Empire Theatre

pictures, photos, facts and information on Empire Theatre (Liverpool)

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What is now Empire Theatre was established in October 1866 as The Prince of Wales Theatre and Opera house on Lime street. The first performance was opera Faust. It was lit by gas light and all the stage machinery was controlled by steam power. The theatre was renamed within a year to Alexandra Theatre and Opera House probably due to the fact that Prince of Wales got married to Princess Alexandra. Theatre played variety of shows, mainly operas. It became famous and many famous people traveled to Liverpool just to appear in the theatre. However, towards the end of the century the theatre started to have financial problems and in 1895 it was bought by Moss Empires company. The name changed again (to present Empire Theatre). The building was refurbished by well-known architect Frank Matcham. The opening show was Cinderella.

The theatre stayed opened also during the World War I. However, it was pulled down after the war, in early1920s. Moss Empire decided that the theatre was not big enough and they built completely new one. This was based on an American design and opened in March 1925. It was most up-to-date theatre in the provinces, with the widest auditorium in Europe. It is one of the two largest tier theatres in the country with the seating capacity of 2,381. The theatre was opened with a revue Better Days.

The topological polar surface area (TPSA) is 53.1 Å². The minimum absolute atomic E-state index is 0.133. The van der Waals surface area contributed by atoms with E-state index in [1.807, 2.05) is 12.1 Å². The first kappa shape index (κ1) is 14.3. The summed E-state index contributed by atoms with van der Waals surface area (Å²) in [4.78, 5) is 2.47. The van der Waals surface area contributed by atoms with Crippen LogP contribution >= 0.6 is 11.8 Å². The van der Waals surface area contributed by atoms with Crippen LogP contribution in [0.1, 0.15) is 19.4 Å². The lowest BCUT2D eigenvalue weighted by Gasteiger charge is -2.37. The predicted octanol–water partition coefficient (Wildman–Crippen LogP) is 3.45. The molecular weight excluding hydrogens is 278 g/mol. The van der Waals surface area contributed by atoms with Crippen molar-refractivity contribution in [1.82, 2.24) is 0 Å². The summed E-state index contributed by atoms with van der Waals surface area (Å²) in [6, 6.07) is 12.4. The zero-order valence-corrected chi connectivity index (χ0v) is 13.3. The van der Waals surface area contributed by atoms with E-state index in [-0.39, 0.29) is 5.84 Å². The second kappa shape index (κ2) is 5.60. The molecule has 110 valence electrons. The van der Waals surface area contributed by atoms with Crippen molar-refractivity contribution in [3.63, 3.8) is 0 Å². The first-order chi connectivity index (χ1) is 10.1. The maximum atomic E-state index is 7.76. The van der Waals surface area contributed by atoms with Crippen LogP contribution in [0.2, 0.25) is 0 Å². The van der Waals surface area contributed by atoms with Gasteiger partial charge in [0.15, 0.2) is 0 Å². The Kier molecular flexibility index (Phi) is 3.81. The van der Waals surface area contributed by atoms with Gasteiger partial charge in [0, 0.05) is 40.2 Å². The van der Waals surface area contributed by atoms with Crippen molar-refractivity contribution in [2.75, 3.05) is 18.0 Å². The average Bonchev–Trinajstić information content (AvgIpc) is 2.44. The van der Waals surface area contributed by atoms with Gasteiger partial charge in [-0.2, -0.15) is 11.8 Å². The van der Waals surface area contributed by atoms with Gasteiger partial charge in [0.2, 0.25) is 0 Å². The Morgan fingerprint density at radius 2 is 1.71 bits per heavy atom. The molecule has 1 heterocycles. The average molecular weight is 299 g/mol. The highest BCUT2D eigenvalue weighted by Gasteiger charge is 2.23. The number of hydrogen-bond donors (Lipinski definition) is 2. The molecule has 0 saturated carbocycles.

Empire Theatre kept entertaining people also during the World War II. It was partly damaged by an incendiary bomb, which came through the roof and set one of the boxes on fire, but it was nothing when compared with the damage that was caused to the museum and art gallery just across the street.

In 1950s stars such as Julie Andrews, Laurel and Hardy and Frankie Vaughn flocked to the theatre. In 1960s the character of the theatre changed and it started to host mostly concerts (Frank Sinatra, The Beatles).

The existence of the theatre was uncertain twice in 1980s (Moss Empire sold it to Merseyside County Council and in 1986 when it stopped existing the theatre was handed over to Liverpool City Council). The theatre started to be managed by Apollo Leisure company. It was closed in 1998 for five months for phase one of a major refurbishment. In 2002 phase two of our redevelopment was completed, a new building was added. It is attached to the theatre by a glass atrium and it contains a new box office and three floors of multi-function space that can be used for events, parties, weddings, conferences and performances.
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